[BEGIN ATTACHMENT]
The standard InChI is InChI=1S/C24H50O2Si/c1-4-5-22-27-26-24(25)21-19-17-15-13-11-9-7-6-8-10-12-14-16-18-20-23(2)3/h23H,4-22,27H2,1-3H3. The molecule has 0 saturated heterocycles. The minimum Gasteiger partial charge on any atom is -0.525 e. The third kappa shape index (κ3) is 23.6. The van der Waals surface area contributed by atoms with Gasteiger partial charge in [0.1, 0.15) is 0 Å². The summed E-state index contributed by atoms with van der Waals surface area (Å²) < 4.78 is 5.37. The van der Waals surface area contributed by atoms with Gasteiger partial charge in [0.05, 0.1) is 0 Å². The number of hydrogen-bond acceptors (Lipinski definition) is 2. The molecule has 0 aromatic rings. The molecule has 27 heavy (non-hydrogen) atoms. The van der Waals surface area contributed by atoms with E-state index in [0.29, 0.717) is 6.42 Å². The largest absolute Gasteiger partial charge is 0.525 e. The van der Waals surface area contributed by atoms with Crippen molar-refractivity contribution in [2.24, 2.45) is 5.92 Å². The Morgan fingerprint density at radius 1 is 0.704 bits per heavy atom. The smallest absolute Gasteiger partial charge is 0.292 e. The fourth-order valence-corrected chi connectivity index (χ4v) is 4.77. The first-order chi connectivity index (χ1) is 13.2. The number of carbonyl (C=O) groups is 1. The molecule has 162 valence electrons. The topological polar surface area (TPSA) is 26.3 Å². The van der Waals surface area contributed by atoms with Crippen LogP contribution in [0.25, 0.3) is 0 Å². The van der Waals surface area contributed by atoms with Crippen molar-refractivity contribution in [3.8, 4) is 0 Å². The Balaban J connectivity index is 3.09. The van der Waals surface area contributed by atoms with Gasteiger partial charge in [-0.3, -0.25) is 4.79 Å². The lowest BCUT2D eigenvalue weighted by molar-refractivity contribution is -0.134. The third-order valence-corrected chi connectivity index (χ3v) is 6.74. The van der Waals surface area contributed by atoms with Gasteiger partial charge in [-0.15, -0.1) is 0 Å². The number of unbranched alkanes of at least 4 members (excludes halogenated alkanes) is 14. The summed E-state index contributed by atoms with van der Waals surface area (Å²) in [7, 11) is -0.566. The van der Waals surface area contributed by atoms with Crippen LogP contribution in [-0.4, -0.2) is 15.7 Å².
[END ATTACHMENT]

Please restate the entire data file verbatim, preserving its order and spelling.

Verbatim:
The standard InChI is InChI=1S/C24H50O2Si/c1-4-5-22-27-26-24(25)21-19-17-15-13-11-9-7-6-8-10-12-14-16-18-20-23(2)3/h23H,4-22,27H2,1-3H3. The molecule has 0 saturated heterocycles. The minimum Gasteiger partial charge on any atom is -0.525 e. The third kappa shape index (κ3) is 23.6. The van der Waals surface area contributed by atoms with Gasteiger partial charge in [0.1, 0.15) is 0 Å². The summed E-state index contributed by atoms with van der Waals surface area (Å²) < 4.78 is 5.37. The van der Waals surface area contributed by atoms with Gasteiger partial charge in [0.05, 0.1) is 0 Å². The number of hydrogen-bond acceptors (Lipinski definition) is 2. The molecule has 0 aromatic rings. The molecule has 27 heavy (non-hydrogen) atoms. The van der Waals surface area contributed by atoms with E-state index in [0.29, 0.717) is 6.42 Å². The largest absolute Gasteiger partial charge is 0.525 e. The van der Waals surface area contributed by atoms with Crippen molar-refractivity contribution in [2.24, 2.45) is 5.92 Å². The Morgan fingerprint density at radius 1 is 0.704 bits per heavy atom. The smallest absolute Gasteiger partial charge is 0.292 e. The fourth-order valence-corrected chi connectivity index (χ4v) is 4.77. The first-order chi connectivity index (χ1) is 13.2. The number of carbonyl (C=O) groups is 1. The molecule has 162 valence electrons. The topological polar surface area (TPSA) is 26.3 Å². The van der Waals surface area contributed by atoms with Crippen LogP contribution in [0.25, 0.3) is 0 Å². The van der Waals surface area contributed by atoms with Crippen molar-refractivity contribution in [3.8, 4) is 0 Å². The Balaban J connectivity index is 3.09. The van der Waals surface area contributed by atoms with Gasteiger partial charge in [-0.3, -0.25) is 4.79 Å². The lowest BCUT2D eigenvalue weighted by molar-refractivity contribution is -0.134. The third-order valence-corrected chi connectivity index (χ3v) is 6.74. The van der Waals surface area contributed by atoms with Gasteiger partial charge in [-0.15, -0.1) is 0 Å². The number of unbranched alkanes of at least 4 members (excludes halogenated alkanes) is 14. The summed E-state index contributed by atoms with van der Waals surface area (Å²) in [7, 11) is -0.566. The van der Waals surface area contributed by atoms with Crippen LogP contribution in [-0.4, -0.2) is 15.7 Å².